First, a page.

This mum thought that her baby had lazy eye until...
What was thought to be lazy eye turned out to be eye cancer for this baby. What are the warning signs of eye cancer in babies?
At first, Jamie Jhang thought that her 1-year-old daughter Elise had amblyopia, "She seemed to be having a lazy eye and people told us that it would correct itself."
"We were at the optician in Seoul when they strongly urged us to get her eyes checked. When we returned to Singapore, I received some eye patches which I pasted over her good eye. I then headed off to work."
"Before I reached my workplace, my husband called me crying saying he thought Elise was blind."
"The doctors at NUH confirmed that it was Grade E Retinoblastoma after conducting an MRI and EUA (examination under anaesthesia)."
Retinoblastoma is a tumour of the eye that typically occurs in children less than 6 years old. The tumour starts in the retina, which is the back of the eye, behind the pupil.
In Grade E Retinoblastoma, tumour reaches the lens or pupil muscles, may cause glaucoma, and may infiltrate the wall of the eyeball.
According to Dr Cheryl Ngo, Consultant at NUH Eye Surgery Centre, "Retinoblastoma is an uncommon condition, although it is the most common childhood eye cancer. The incidence worldwide is 1 per 15,000 live births. In Singapore, the incidence is 5.9 per 100,000 live births."
Dr. Cheryl also tells us about some warning signs to look out for when it came to eye cancer in babies:
- "The most common sign would be that of a white pupil reflex. This can be seen on photographs, instead of the usual red pupil reflex.
- Other signs include that of a strabismus or squint, as well as poor vision in the eye."
Jamie informs that, "Typically, the 3 treatment options include IV chemotherapy, targeted chemotherapy and enucleation (removal of eye)."
"For Elise’s case, surgery is the most recommended option and we have scheduled it on 23rd November 2016."
"The two top specialists that we consulted (Dr Inez Wong, Dr Quah Boon Long) also firmly recommended that we should remove her eye."
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Wasn't it a tough and heart-wrenching decision to make?
"It is the only logical decision. Retinoblastoma is life-threatening and if the tumour is not removed, it is highly likely that the cancer cells will spread to the other eye, and other parts of the body."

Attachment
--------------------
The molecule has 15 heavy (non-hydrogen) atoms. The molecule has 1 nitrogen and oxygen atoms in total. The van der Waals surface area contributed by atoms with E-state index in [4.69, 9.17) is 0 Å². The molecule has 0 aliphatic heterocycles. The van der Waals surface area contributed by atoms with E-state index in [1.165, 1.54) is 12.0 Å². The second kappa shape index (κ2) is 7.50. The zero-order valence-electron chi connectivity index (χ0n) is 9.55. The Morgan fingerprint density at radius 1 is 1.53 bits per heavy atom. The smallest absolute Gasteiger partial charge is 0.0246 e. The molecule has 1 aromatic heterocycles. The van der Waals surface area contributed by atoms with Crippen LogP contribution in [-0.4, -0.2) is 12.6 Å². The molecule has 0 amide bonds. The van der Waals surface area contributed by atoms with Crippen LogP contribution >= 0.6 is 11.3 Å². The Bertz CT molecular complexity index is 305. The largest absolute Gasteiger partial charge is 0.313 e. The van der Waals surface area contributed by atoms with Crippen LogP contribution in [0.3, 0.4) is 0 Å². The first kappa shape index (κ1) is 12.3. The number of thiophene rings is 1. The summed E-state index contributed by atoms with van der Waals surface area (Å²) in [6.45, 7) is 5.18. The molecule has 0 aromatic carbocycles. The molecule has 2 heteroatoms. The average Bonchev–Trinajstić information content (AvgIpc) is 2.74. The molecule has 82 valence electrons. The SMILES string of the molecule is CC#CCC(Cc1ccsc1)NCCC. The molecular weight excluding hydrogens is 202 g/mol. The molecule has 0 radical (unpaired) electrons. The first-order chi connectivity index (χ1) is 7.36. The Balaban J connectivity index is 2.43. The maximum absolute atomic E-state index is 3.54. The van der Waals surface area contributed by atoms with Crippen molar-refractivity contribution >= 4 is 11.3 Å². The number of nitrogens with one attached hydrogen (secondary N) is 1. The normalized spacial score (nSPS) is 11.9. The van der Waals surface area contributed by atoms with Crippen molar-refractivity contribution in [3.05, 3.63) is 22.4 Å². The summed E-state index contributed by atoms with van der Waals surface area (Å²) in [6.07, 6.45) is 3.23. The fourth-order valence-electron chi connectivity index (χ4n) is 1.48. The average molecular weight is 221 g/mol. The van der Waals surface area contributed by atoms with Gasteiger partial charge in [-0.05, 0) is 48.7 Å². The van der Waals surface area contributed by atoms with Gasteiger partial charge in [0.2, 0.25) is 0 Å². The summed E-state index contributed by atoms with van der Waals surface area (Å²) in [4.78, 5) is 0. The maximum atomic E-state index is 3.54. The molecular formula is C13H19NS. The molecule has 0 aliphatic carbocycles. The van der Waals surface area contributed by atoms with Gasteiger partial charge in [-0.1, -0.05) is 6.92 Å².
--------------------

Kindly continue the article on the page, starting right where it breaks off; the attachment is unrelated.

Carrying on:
"There is no way to remove the tumour without removing the eye."
"Even after this surgery, we have to see if the cancer has already spread or not, as the MRI scan is not a confirmation; they have to physically examine the tumour and send it for tests to confirm."
"My husband got emotional because he felt there was a chance of saving her eye, whereas I was more or less decided after listening to what the specialists in Singapore had to say.
"My brother-in-law consulted the top cancer doctors in Seoul without Elise being physically there. When the Korean doctors told us that the best option was also to remove her eye, we resigned ourselves to it.
After all, if the cancer has not spread after her surgery, it can be considered as a cure.
The Proton Beam Treatment in Korea is a last resort option for children who have tumours in both eyes as it may cause bone growth retardation which will affect how the child appears whereas with a prosthetic eye, on first glance, most people will not be able to tell the fake eye from the real eye."
Baby Elise is still very active and cheerful, as usual. She still jokes around and squeals like any other baby.
Mummy Jamie who is a freelancer, and maintains a small blog at bibimbubs.com says, "Currently there is no pain or discomfort so it makes sense that there is no major change in her behaviour. She was a bit traumatised by the hospital experience and showed us her bruised hand and foot (from the IV drip insertion) but she got over it."
"After being discharged, she developed fever, flu and cough which she is recovering from. She will be warded again for a short while after her operation."
We asked her how she manages to be so strong. Jamie replies, "We did have a few days where we looked at her and broke down crying, but right now, our focus is on getting her surgery done and seeing if she requires further treatment (chemotherapy), which we are definitely hoping she does not have to go through."
"I've received a few comments telling me that I am a strong mother but I do not think so. It is just the most logical option of choosing an effective method of removing the tumour as compared to choosing chemotherapy, which only offers a 30% to 40% globe (eyeball) salvage rate and is a long and painful process for the child."
We wish baby Elise a speedy recovery.
Update: Baby Elise's operation went well (on 23 November 2016). Further tests will be done after a week, to confirm that the cancer hasn't spread. Here's hoping for the best.
(Reference: Johns Hopkins Medicine)